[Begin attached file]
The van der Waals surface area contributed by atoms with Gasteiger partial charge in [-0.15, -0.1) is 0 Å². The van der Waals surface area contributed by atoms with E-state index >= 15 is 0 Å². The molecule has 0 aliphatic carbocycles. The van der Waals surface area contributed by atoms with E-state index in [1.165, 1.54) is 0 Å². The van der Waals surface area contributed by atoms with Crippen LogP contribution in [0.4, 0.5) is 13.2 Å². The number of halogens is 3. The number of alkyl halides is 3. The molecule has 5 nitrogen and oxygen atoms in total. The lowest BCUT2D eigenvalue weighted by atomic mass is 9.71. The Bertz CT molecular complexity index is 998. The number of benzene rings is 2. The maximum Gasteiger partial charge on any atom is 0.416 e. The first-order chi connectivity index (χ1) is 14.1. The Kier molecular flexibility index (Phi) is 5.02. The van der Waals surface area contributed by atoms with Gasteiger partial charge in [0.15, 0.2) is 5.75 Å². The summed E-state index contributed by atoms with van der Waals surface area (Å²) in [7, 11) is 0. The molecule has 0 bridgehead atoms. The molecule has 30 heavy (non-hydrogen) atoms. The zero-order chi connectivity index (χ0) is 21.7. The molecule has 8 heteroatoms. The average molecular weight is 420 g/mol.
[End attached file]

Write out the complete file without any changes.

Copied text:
The van der Waals surface area contributed by atoms with Gasteiger partial charge in [-0.15, -0.1) is 0 Å². The van der Waals surface area contributed by atoms with E-state index >= 15 is 0 Å². The molecule has 0 aliphatic carbocycles. The van der Waals surface area contributed by atoms with E-state index in [1.165, 1.54) is 0 Å². The van der Waals surface area contributed by atoms with Crippen LogP contribution in [0.4, 0.5) is 13.2 Å². The number of halogens is 3. The number of alkyl halides is 3. The molecule has 5 nitrogen and oxygen atoms in total. The lowest BCUT2D eigenvalue weighted by atomic mass is 9.71. The Bertz CT molecular complexity index is 998. The number of benzene rings is 2. The maximum Gasteiger partial charge on any atom is 0.416 e. The first-order chi connectivity index (χ1) is 14.1. The Kier molecular flexibility index (Phi) is 5.02. The van der Waals surface area contributed by atoms with Gasteiger partial charge in [0.15, 0.2) is 5.75 Å². The summed E-state index contributed by atoms with van der Waals surface area (Å²) in [7, 11) is 0. The molecule has 0 bridgehead atoms. The molecule has 30 heavy (non-hydrogen) atoms. The zero-order chi connectivity index (χ0) is 21.7. The molecule has 8 heteroatoms. The average molecular weight is 420 g/mol.